In recent years, during any one season, the Kensington Symphony Orchestra’s long-serving music director Russell Keable has invited a guest conductor for a concert, here Alice Farnham. She’s a versatile musician and, as a pianist, is soon to embark on a “Joyce Grenfell UK Tour” with Cheryl Knight playing the actress and comedienne who died in 1979 and is perhaps best-remembered today for appearing in the St Trinian's films.
Farnham’s KSO debut, which was overall impressive, included Prokofiev’s wonderful Seventh Symphony (really his eighth as there are two distinct versions of the Fourth, Opuses 47 and 112). If this was the least inspiring part of the evening in terms of accomplishment, the music was generally well served, although detracted from by a tendency to suggest that the scoring is rather glaring and also by some miscalculated tempos. The end of the waltzing second movement really needs to be let off the leash, but here the reins were kept too tight. Otherwise its spiky wit and curvaceous lines were well catered for (although the KSO might like to invest in a new tambourine, the one used here sounding distinctly odd). The other slip-up was the laboured speed for the vaudeville-like finale, which should tumble forward acrobatically, and with humour, but came across as stiff and dour with little contrast between sections.
Otherwise all was fine. Prokofiev 7 (1952, the shadow of death not far away from the ill composer, he passed away the following year) is bathed in nostalgia and regret, an adult’s view of childhood seen through experienced eyes. There is though room for elegance and fun, and epic melodies opulently orchestrated, also a simplicity that gnaws at the heart, not least in the slow movement, which was expressively turned with plenty of pathos. And Farnham had the measure of the first movement, the tempo (and variants) well judged, capturing emotional burden and panoramic vistas.
Come the end of the work (and a return to the big tune of the opening movement), a tinkling fading of the light, Farnham was absolutely right to stick with Prokofiev’s original intentions and let the Symphony stop with a simple but significant pizzicato: the rip-roaring conclusion that the composer added, tacking on the finale’s main idea, was him being no more than politically-correct and deciding that the requested optimistic ending would make things easier for him. Heard as he planned, this quiet unambiguous envoi is quite chilling and was sensitively handled.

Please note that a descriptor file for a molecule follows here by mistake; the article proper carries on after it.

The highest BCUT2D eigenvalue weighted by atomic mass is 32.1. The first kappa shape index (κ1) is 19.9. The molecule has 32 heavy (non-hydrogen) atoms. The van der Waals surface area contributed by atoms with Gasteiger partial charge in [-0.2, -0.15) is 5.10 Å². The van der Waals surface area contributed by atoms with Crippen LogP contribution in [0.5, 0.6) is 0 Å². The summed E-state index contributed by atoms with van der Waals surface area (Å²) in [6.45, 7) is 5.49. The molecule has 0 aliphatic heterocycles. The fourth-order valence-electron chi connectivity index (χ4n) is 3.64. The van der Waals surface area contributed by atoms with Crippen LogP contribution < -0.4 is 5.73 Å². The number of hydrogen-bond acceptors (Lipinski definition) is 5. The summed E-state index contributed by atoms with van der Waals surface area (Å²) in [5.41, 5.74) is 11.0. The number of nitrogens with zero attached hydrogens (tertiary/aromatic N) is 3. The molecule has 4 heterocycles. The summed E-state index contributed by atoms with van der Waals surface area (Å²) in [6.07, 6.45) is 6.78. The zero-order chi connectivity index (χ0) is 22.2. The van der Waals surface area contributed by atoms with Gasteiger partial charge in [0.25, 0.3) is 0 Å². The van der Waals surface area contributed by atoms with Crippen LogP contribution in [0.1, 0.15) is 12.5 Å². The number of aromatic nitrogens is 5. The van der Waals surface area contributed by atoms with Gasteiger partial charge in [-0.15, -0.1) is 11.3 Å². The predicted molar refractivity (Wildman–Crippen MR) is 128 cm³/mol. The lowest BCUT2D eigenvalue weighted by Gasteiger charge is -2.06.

The concert had begun with the London premiere of Charlotte Bray’s Black Rainbow (2013) which was given its first performance last February by the CBSO Youth Orchestra and Jac van Steen. It’s another striking piece from Bray, full of and inspired by theatrical imagination. To quote the composer: “A rainbow seen at night can be referred to as a black rainbow; difficult to see, the colors [sic – she’s English, by the way] are often hidden; a metaphor for something sought after but impossible to attain, an alluring ongoing search.”
Whatever the inspiration, Black Rainbow comes off superbly as absolute music, opening from the depths and constantly engaging the ear with strong ideas and orchestration that is a model of colourful clarity, however complex. With the KSO in top form, Farnham a lucid guide – preparation had been thorough – the music’s suspense, activity and expressive melody easily crossed the footlights with the right sort of tension to sustain this 12-minute piece through to its creepy conclusion, leaving the listener wondering what might happen next. Had the composer (now in her early-thirties) attended, as she no doubt would like to have done, she would have heard a very convincing performance. Black Rainbow, together with the Proms commission from 2012 (which Mark Elder conducted), confirm that Bray is a special talent. I really must get NMC’s disc of her music!
Another special talent, Martin James Bartlett, featured in Rachmaninov’s Paganini Rhapsody. Less than a year ago, he won BBC Young Musician of the Year, aged 17, also with ‘Pag Rhap’, which he was scheduled to give at St John’s just a couple of months ago. It is then his current signature-piece. This is the first time I have heard him in a substantial work (I missed the BBC Final) although my curiosity had been whetted when he played the finale of Prokofiev’s Sonata No.7 in the Christmas edition of Radio 3’s In Tune. Rather than make it very fast and brutally loud – often the way – Bartlett gave a startlingly sophisticated and measured account that in no way denuded the toccata, powerful and energised nature of the beast.
It was similar with the Rachmaninov. Showmanship is sometimes foisted upon it. Not from Bartlett, whose playing was immaculate, thoughtful and beautifully touched. He conjured alluring timbres. Rather than use the music for his own ends, Bartlett searched it for character and came up trumps. If occasionally a tempo was a little retarded, there was also much sparkle, dash and romance, as well as insider-dealing with a fully supportive orchestra and conductor. Variation XVIII was swept along without making a movie out of it.
I assume and hope that Martin James Bartlett (currently studying at the Royal College of Music and at the Purcell School) wishes to pursue a full-time career as a pianist, for I have no doubt that this discriminating and imaginative interpreter will go a very long way and become appreciated as a musician’s musician.